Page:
On a visit to the facility earlier this week, there were 49 juveniles in custody – and there had been as many as 51 the week before. When such conditions exist, Juvenile Hall staff are forced to “triple up” some cells. That is, place a mattress in the middle of a regular two-bed cell and have three juveniles share the room.

This can cause problems. Some juvenile offenders have to be kept in isolation to begin with, due to behavioral problems. The state also mandates that juveniles must be allowed three hours of recreation per day – including one hour outdoors – no matter what the population. Placerville Juvenile Hall has only two, small recreation areas – each about the size of a large two-car garage – where all 40 youngsters must compete for space.

Inside, it’s not much better. A small one-hoop basketball court in the middle of the complex, where children must jostle for space on rainy days. A small cafeteria which seats 44.

“Luckily, some of the kids have to eat in their rooms, because they have been isolated for one reason or another,” Segalas said. “So we usually have enough room in the dining area.”

Out front is where the size of the facility really comes into focus. Right off the front lobby is the command center – a small, glass-enclosed room from which several staff members operate the entire facility. They lock and unlock electronic doors, monitor rooms via remote TV, man intercoms (each cell is equipped with one) and process incoming juveniles. There are always five or six staff members jostling for elbow room in the small space.

Off to the right and left are two small holding areas – little rooms with a bench and one glass wall. These rooms serve as holding areas, isolation wards, sick rooms and processing areas.

“It’s all we have,” Segalas said. “They are always in use.”

The facility also has a small school – two rooms of 20 desks each. In addition to regular school, several programs are taught there, including life skills, Alcoholics Anonymous, drug abuse programs, the Family Unification Program, church programs and many others.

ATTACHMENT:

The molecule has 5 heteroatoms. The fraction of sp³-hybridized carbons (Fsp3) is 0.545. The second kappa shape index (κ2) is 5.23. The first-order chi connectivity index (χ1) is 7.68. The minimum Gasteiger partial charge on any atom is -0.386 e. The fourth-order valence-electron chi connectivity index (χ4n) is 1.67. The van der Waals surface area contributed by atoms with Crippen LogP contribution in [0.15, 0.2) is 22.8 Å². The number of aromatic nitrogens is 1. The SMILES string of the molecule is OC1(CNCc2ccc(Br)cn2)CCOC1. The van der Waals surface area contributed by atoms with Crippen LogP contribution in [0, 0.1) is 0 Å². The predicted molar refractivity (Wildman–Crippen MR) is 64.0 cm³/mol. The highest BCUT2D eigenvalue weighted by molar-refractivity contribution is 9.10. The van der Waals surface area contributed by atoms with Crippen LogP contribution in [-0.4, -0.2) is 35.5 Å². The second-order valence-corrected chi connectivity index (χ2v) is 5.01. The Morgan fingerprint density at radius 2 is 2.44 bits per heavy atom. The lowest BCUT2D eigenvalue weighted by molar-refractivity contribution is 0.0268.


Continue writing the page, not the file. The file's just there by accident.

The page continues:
Many of the kids actually seem to enjoy school. It beats sitting in a cell.

“They seem to do well after the first couple of days, when they get used to the structure,” said Sue Roth, the teacher in charge. “We have a lot of individualized programs here, and many of the students have commented that they do better in school here than they ever did before.

“Of course, most of the kids are here for only a short time.”

There are five teachers on staff. There is also a part-time nurse, and a small cafeteria staff. There are psychiatric services provided by County Mental Health, which provides a counselor once a week.

“In a lot of counties, juvenile hall is just a punishment mode. Kids are in there for a short time, to scare them, essentially. Then they go to a youth ranch or a camp.

“We don’t have youth ranches or camps in this county, because we don’t have the resources. So juveniles tend to spend longer periods of time in this facility. There are no intermediate options, and that puts a strain on everyone.”

Dave Colon, the Deputy Chief Probation Officer from South Lake Tahoe, has another perspective.

“I’ve been in some juvenile halls that are very depressing,” he said. “But in Placerville, it is not that way. Now, I would still never want to stay there. But the staff there tries real hard.

“It never ceases to amaze me the things that they are able to do with so few resources.”